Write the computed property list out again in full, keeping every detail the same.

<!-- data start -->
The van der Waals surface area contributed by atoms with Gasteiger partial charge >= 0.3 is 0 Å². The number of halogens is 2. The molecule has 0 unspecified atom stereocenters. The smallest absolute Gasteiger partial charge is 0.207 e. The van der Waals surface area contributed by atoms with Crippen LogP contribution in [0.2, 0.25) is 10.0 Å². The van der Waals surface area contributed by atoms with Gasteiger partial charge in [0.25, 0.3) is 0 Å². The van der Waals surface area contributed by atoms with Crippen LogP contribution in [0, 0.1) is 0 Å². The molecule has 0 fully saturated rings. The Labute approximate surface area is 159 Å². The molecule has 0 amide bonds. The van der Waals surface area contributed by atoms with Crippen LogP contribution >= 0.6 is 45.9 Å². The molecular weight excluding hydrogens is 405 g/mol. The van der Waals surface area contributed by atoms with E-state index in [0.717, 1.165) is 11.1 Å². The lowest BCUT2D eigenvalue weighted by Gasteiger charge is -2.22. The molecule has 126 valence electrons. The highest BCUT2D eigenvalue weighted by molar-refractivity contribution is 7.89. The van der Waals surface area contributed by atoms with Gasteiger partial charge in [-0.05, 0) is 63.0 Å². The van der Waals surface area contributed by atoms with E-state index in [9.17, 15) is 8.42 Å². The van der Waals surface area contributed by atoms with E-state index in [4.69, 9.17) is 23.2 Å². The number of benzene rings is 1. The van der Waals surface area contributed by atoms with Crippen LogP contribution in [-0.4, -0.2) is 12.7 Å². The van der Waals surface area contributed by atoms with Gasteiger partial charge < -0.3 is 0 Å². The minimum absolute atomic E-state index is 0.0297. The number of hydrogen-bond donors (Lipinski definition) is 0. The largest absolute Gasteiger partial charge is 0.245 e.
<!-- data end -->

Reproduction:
The van der Waals surface area contributed by atoms with Gasteiger partial charge >= 0.3 is 0 Å². The number of halogens is 2. The molecule has 0 unspecified atom stereocenters. The smallest absolute Gasteiger partial charge is 0.207 e. The van der Waals surface area contributed by atoms with Crippen LogP contribution in [0.2, 0.25) is 10.0 Å². The van der Waals surface area contributed by atoms with Gasteiger partial charge in [0.25, 0.3) is 0 Å². The van der Waals surface area contributed by atoms with Crippen LogP contribution in [0, 0.1) is 0 Å². The molecule has 0 fully saturated rings. The Labute approximate surface area is 159 Å². The molecule has 0 amide bonds. The van der Waals surface area contributed by atoms with Crippen LogP contribution >= 0.6 is 45.9 Å². The molecular weight excluding hydrogens is 405 g/mol. The van der Waals surface area contributed by atoms with E-state index in [0.717, 1.165) is 11.1 Å². The lowest BCUT2D eigenvalue weighted by Gasteiger charge is -2.22. The molecule has 126 valence electrons. The highest BCUT2D eigenvalue weighted by molar-refractivity contribution is 7.89. The van der Waals surface area contributed by atoms with Gasteiger partial charge in [-0.05, 0) is 63.0 Å². The van der Waals surface area contributed by atoms with E-state index in [9.17, 15) is 8.42 Å². The van der Waals surface area contributed by atoms with E-state index in [4.69, 9.17) is 23.2 Å². The number of benzene rings is 1. The van der Waals surface area contributed by atoms with Crippen LogP contribution in [-0.4, -0.2) is 12.7 Å². The van der Waals surface area contributed by atoms with Gasteiger partial charge < -0.3 is 0 Å². The minimum absolute atomic E-state index is 0.0297. The number of hydrogen-bond donors (Lipinski definition) is 0. The largest absolute Gasteiger partial charge is 0.245 e.